After another cardiac arrest, Armand knows he doesn't have long to live. But after more than 70 years in the same house, he doesn't want to die anywhere else. His wife, Rose, has secretly ... See full summary »
Jean Pierre Lefebvre
J. Léo Gagnon,
A woman imbued with naturalistic and libertarian theories leaves her city home to live in the countryside with her young son. There she meets a litigious farmer who fights against the banks... See full summary »
Ten people are invited for a weekend on an island by a Mr U. N. Own, but he isn't on the island. At dinner a record is played, by that all the people are accused of murder, suddenly the first of them is dead, then the next... It seems to be that one of them is the murderer Mr. U. N. Own, but the person in suspect is always the person who is murdered next. At last only two people seem to be left. Written by
Stephan Eichenberg <firstname.lastname@example.org>
There is no dialogue at all in this film for the first five minutes. See more »
In a flashback, Mr. Owen kills the seventh victim, takes a drink from a flask, and then tosses the flask away, leaving the stopper open. However, when two characters find the flask the next day, the stopper is closed. See more »
Judge Francis J. Quincannon:
So you see, the whole thing has been as inevitable as in a nursery rhyme. When the boat arrives from the mainland, there will be ten dead bodies, and a riddle no one can solve on Indian Island.
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The first line of the nursery rhyme appears onscreen - "Ten Little Indians Went Out To Dine...." - superimposed over a set of small statues of Native Americans - this is immediately followed by the film's title "And Then There Were None". See more »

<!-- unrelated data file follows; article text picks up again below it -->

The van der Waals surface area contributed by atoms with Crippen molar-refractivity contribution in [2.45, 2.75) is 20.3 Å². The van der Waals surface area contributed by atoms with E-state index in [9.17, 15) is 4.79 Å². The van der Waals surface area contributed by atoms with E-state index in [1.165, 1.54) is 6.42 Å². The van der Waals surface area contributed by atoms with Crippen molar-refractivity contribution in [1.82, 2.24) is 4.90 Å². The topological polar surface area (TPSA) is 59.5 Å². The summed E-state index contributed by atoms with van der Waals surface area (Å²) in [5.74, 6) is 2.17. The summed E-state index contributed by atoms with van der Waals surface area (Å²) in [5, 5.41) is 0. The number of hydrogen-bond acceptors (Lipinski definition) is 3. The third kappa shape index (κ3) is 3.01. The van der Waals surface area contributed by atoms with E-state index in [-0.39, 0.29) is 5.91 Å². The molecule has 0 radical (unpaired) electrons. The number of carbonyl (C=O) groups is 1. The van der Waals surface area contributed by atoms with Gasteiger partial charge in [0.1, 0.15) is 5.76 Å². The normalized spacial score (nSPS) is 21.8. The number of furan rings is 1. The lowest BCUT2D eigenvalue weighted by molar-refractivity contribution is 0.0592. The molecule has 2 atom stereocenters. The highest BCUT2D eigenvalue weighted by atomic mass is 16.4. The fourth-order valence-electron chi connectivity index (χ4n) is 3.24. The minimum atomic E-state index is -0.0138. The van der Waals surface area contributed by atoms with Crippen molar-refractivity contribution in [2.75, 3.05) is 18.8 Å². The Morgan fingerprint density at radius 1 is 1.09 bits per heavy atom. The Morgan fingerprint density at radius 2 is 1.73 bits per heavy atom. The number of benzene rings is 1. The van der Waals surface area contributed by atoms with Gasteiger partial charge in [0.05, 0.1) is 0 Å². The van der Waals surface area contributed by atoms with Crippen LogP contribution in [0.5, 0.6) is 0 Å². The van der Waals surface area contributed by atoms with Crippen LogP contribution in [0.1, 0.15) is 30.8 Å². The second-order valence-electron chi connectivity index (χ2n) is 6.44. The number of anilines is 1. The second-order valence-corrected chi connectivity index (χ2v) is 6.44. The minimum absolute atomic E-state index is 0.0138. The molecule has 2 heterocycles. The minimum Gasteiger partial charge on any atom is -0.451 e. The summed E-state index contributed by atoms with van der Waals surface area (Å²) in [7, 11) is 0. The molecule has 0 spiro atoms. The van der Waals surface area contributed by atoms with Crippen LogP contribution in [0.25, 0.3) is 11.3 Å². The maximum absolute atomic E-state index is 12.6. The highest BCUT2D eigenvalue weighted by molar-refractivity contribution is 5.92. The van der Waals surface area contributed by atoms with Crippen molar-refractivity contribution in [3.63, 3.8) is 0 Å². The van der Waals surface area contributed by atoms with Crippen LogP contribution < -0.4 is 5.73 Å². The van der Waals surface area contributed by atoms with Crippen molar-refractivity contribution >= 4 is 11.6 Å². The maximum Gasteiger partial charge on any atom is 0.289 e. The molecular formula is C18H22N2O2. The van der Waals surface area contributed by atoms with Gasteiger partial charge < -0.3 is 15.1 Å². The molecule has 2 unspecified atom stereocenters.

This is a dramatization of the consummate Agatha Christie book, the benchmark for the whodunit. Each of the characters is nicely portrayed by accomplished actors. The pacing, the subdued dialogue, all make this film work, even though it was felt necessary to doctor the plot and rename characters (this I will never understand). I won't criticize because I've never felt that we should compare movies to books--they are different media--unless the plot is badly compromised. This one is not. I remember being really pleased as a young viewer that Christie is able to bring all issues to a resolution in a believable and realistic way--no hidden doors--no strange interventions. She is able to do this even in her lesser books. Sometimes it is preferable to not be open ended, leaving unfinished details. I relish this author and the movies and movie portrayals of her books.
I also need to mention the music. The score is so carefully tuned to the actions of the characters. The black and white photography lends itself well to the oppressiveness of the setting where the characters find themselves. You definitely should see this film.
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